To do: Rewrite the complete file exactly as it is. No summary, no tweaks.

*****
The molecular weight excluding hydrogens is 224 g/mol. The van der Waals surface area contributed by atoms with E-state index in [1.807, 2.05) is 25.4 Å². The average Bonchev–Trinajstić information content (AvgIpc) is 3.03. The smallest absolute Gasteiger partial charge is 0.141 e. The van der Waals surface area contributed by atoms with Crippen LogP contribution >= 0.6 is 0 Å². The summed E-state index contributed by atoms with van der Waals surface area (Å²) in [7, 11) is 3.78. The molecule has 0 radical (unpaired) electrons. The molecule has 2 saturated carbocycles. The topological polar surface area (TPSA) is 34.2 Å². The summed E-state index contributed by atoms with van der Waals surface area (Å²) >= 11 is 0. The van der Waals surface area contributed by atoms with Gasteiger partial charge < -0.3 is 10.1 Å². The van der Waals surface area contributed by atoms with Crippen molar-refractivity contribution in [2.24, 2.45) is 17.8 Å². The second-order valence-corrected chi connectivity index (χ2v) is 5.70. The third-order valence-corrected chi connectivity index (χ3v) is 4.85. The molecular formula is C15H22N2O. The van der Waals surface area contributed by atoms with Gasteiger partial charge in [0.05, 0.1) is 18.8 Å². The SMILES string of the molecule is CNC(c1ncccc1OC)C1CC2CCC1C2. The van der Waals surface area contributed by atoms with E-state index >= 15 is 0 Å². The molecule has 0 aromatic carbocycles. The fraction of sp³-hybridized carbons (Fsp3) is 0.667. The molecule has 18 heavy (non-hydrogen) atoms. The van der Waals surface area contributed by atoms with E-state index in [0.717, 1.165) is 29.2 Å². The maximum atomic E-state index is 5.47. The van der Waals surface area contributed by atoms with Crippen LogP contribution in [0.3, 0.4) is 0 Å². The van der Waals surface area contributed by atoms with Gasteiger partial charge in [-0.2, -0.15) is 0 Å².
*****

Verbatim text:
The molecular weight excluding hydrogens is 224 g/mol. The van der Waals surface area contributed by atoms with E-state index in [1.807, 2.05) is 25.4 Å². The average Bonchev–Trinajstić information content (AvgIpc) is 3.03. The smallest absolute Gasteiger partial charge is 0.141 e. The van der Waals surface area contributed by atoms with Crippen LogP contribution >= 0.6 is 0 Å². The summed E-state index contributed by atoms with van der Waals surface area (Å²) in [7, 11) is 3.78. The molecule has 0 radical (unpaired) electrons. The molecule has 2 saturated carbocycles. The topological polar surface area (TPSA) is 34.2 Å². The summed E-state index contributed by atoms with van der Waals surface area (Å²) >= 11 is 0. The van der Waals surface area contributed by atoms with Gasteiger partial charge < -0.3 is 10.1 Å². The van der Waals surface area contributed by atoms with Crippen molar-refractivity contribution in [2.24, 2.45) is 17.8 Å². The second-order valence-corrected chi connectivity index (χ2v) is 5.70. The third-order valence-corrected chi connectivity index (χ3v) is 4.85. The molecular formula is C15H22N2O. The van der Waals surface area contributed by atoms with Gasteiger partial charge in [0.05, 0.1) is 18.8 Å². The SMILES string of the molecule is CNC(c1ncccc1OC)C1CC2CCC1C2. The van der Waals surface area contributed by atoms with E-state index >= 15 is 0 Å². The molecule has 0 aromatic carbocycles. The fraction of sp³-hybridized carbons (Fsp3) is 0.667. The molecule has 18 heavy (non-hydrogen) atoms. The van der Waals surface area contributed by atoms with E-state index in [0.717, 1.165) is 29.2 Å². The maximum atomic E-state index is 5.47. The van der Waals surface area contributed by atoms with Crippen LogP contribution in [0.3, 0.4) is 0 Å². The van der Waals surface area contributed by atoms with Gasteiger partial charge in [-0.2, -0.15) is 0 Å².